Container Jungle: where do I start? Docker, Kubernetes


Container is one of the greatest revolutions happening in these years. Since the technology inception, containers have evolved at a lightning-fast speed. Understanding what to learn and what to postpone can be daunting if you haven’t kept up to date in these years. If you’re having troubles deciding where to start, this article is for you.

Stick with the basics: containers? They’re just lightweight VMs

Containers in the wild
Containers in the wild

Before you deep dive into the submerged world of containers, it will help you during your journey if you grasp the very fundamentals about the containers technologies rather than a particular container technology.

Essentially containers are lightweight VMs (you will hear this a lot!). Instead of virtualizing the whole hardware stack, the kernel is shared among containers. This makes containers an operating-system level virtualization technology, which is different from regular Virtual Machines.

Docker: meet the container whale

Docker Logo

If there’s one specific technology that ignited the exponential growth of containers, that is Docker. Containers existed even before Docker, but after its inception in 2013 there was no way to stop containers. Docker is open source and available in two editions: Community Edition and Enterprise Edition. Here’s a list of a few articles that will help you get started:

Docker is surely one of the biggest technology and it serves as the foundation for most containers workloads running today. Although the world is shifting from a Docker world to a “Docker-less” world you may stay assured this is the most valuable knowledge for starters. Here you can find some more in-depth articles about Docker:

Kubernetes: meet THE orchestrator

Kubernetes Logo
Kubernetes Logo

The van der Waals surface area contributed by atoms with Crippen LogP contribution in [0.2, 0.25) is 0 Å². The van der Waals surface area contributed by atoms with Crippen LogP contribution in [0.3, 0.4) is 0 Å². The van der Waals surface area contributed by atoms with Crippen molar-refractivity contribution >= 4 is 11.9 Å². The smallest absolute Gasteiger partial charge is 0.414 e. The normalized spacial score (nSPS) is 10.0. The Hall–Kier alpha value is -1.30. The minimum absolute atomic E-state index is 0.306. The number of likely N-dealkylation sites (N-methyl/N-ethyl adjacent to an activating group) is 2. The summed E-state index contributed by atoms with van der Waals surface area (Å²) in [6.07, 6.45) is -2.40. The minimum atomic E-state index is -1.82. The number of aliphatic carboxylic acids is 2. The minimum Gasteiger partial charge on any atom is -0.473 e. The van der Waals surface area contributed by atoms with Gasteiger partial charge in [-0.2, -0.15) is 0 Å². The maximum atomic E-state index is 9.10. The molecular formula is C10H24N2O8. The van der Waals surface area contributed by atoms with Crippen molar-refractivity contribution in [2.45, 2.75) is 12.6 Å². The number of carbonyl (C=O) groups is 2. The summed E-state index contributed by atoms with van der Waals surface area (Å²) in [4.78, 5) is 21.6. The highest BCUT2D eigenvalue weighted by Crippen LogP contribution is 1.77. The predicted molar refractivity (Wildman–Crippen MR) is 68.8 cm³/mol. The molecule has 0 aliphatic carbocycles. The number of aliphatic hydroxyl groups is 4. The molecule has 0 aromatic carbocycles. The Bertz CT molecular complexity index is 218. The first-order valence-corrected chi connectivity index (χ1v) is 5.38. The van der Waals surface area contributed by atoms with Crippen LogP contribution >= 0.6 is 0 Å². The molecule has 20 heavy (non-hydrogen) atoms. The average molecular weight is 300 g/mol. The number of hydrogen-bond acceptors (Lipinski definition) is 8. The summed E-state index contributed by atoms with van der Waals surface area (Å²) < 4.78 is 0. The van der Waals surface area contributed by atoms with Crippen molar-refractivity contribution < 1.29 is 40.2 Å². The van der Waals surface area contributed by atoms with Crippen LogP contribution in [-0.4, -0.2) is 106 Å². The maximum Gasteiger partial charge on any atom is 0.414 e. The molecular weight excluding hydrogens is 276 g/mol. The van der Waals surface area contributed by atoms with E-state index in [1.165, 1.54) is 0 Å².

If Docker ignited the container revolution, Kubernetes is taking it to a higher level. Although Docker has its own orchestrator (Docker Swarm) which is easy to setup and use, you really want to use Kubernetes if you’re serious about orchestration. Kubernetes is an open source software initially launched and developed by Google. Kubernetes is HARD. Be sure to understand Docker, containers and networking before working your way up to Kubernetes.

If you have a solid understanding of Kubernetes internals you’re halfway past your journey (which is not that common).

Container Orchestration is a new term used to specify a process that takes care of container lifecycle (usually at a large scale). Orchestration often includes: scheduling, provisioning, scaling-up/down, load balancing, health-checking. A software that performs such operations on Containers is called Container Orchestrator.

OpenShift: Kubernetes on steroids (advanced)

OpenShift Logo

Straying away from the fundamental container infrastructure (Docker, Kubernetes), OpenShift aims to be a PaaS solution built on top of Kubernetes. Although there are alternatives, OpenShift is the most solid PaaS solution built on containers. OpenShift is backed by Red Hat and it is available as:

  • open source software: OpenShift Origin, recently renamed Origin Community Kubernetes Distribution a.k.a OKD.
  • paid software: OpenShift Container Platform (former OpenShift Enterprise).
  • hosted by Red Hat: OpenShift Online, OpenShift Dedicated.

Here’s a few tutorials that you may find useful:

Mesos: another ecosystem

Mesos Logo
Mesos Logo

While Docker and Kubernetes were shining bright with all the attention, another ecosystem was being actively developed. Apache Mesos is an open source project aiming to create a “kernel” for the data-center. Mesos has its own containers, but you can run Docker or even Kubernetes on top of it (confusing isn’t it?). Just keep in mind Mesos is not a container technology per se. Mesos also works well with Big Data software such as Hadoop or Spark.

Other technologies

The container landscape is so vast that it is hard to know all the projects names alone. Here are a few more technologies and articles that you may be interested in:

Image courtesy of mark | marksei

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